Cyanocobalamin, or vitamin B12, is a B-vitamin. It is found in a variety of foods such as fish, shellfish, meats, and dairy products. Deficiency in healthy individuals is rare; the elderly, strict vegetarians (i.e., vegan), and patients with malabsorption problems are more likely to become deficient. If vitamin B12 deficiency is not treated with a vitamin B12 supplement, then anemia, intestinal problems, and irreversible nerve damage may occur. Oral therapy is not always effective, as some persons lack intrinsic factor, an endogenous substance produced by the stomach and necessary for oral B12 absorption. Other patients may not be able to absorb oral vitamin B12 due to surgical removal or dysfunction of the intestines in the area where absorption of vitamin B12 occurs.
Who should not take this medication
Patients with early hereditary optic nerve atrophy, cyanocobalamin hypersensitivity, and those who are pregnant. Your Primary Health Care Provider needs to know if you have any of these conditions: kidney disease; Leber’s disease; megaloblastic anemia; an unusual or allergic reaction to cyanocobalamin, cobalt, other medicines, foods, dyes, or preservatives; pregnant or trying to get pregnant; breast-feeding. The usual daily recommended amounts of cyanocobalamin, vitamin B12 either through dietary intake or supplementation should be taken during pregnancy.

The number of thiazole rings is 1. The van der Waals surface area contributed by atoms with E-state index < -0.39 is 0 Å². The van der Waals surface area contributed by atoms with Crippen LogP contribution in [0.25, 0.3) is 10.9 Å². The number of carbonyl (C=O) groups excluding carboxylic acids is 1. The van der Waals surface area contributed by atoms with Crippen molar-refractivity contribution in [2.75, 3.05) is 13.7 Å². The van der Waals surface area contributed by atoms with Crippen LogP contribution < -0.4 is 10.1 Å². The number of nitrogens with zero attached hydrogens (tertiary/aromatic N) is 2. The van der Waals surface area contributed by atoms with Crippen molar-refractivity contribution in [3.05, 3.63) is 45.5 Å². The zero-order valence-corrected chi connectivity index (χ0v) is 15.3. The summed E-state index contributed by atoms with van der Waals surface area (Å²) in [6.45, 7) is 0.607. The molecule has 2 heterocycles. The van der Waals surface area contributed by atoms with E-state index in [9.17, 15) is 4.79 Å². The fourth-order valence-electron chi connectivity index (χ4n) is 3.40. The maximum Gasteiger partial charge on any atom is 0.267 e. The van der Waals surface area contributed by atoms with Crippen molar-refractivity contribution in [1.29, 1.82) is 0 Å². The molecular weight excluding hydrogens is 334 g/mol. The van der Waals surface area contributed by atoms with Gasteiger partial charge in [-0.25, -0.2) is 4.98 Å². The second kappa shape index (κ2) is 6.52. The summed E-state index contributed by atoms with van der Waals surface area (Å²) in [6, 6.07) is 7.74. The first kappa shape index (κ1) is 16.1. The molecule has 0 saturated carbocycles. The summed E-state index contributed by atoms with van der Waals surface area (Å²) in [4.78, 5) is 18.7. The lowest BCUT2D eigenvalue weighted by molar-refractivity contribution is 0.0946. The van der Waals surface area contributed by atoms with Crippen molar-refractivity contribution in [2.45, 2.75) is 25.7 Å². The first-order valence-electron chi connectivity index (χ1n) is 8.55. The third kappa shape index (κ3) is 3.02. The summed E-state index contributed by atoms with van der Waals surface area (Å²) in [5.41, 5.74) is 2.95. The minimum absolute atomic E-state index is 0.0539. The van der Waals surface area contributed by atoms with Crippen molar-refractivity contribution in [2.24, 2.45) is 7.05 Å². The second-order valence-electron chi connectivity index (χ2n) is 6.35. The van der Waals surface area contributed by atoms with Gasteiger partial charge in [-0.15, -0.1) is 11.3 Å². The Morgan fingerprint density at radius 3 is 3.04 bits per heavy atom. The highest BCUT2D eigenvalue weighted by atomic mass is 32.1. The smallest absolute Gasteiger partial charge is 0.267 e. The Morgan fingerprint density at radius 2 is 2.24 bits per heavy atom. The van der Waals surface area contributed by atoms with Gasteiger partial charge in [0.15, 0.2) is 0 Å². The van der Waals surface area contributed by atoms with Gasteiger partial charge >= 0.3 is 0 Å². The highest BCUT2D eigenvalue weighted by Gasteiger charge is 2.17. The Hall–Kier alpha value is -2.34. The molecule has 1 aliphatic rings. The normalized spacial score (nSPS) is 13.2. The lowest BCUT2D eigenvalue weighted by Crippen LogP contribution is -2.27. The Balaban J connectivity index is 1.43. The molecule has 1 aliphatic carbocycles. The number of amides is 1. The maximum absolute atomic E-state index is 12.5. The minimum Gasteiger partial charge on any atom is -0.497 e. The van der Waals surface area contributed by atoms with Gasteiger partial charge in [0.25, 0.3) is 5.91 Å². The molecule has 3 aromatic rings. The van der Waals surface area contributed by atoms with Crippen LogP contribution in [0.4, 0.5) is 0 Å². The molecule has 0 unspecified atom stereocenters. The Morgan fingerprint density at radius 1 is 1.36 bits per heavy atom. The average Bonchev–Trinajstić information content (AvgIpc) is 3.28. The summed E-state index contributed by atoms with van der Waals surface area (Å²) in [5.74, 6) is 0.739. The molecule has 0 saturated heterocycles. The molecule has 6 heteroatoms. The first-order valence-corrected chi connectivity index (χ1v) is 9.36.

Parenteral and intranasal cyanocobalamin, vitamin B12 are classified as pregnancy category C. Adequate studies in humans have not been conducted; however, no maternal or fetal complications have been associated with doses that are recommended during pregnancy, and appropriate treatment should not be withheld from pregnant women with vitamin B12 responsive anemias. The usual daily recommended amounts of cyanocobalamin, vitamin B12 either through dietary intake or supplementation should be taken during pregnancy
Cyanocobalamin is distributed into breast milk in amounts similar to those in maternal plasma, and distribution in breast milk allows for adequate intakes of cyanocobalamin by breast-feeding infants. Adequate maternal intake is important for both the mother and infant during nursing, and maternal requirements for vitamin B12 increase during lactation.
Call your Primary Health Care Provided immediately if you are experiencing any signs of an allergic reaction: skin rash, itching or hives, swelling of the face, lips, or tongue, blue tint to skin, chest tightness, pain, difficulty breathing, wheezing, dizziness, red, swollen painful area on the leg. In most cases, cyanocobalamin is nontoxic, even in large doses. Adverse reactions reported following cyanocobalamin administration include headache, infection, nausea/vomiting, paresthesias, and rhinitis.
Store this medication at 68°F to 77°F (20°C to 25°C) and away from heat, moisture and light.+/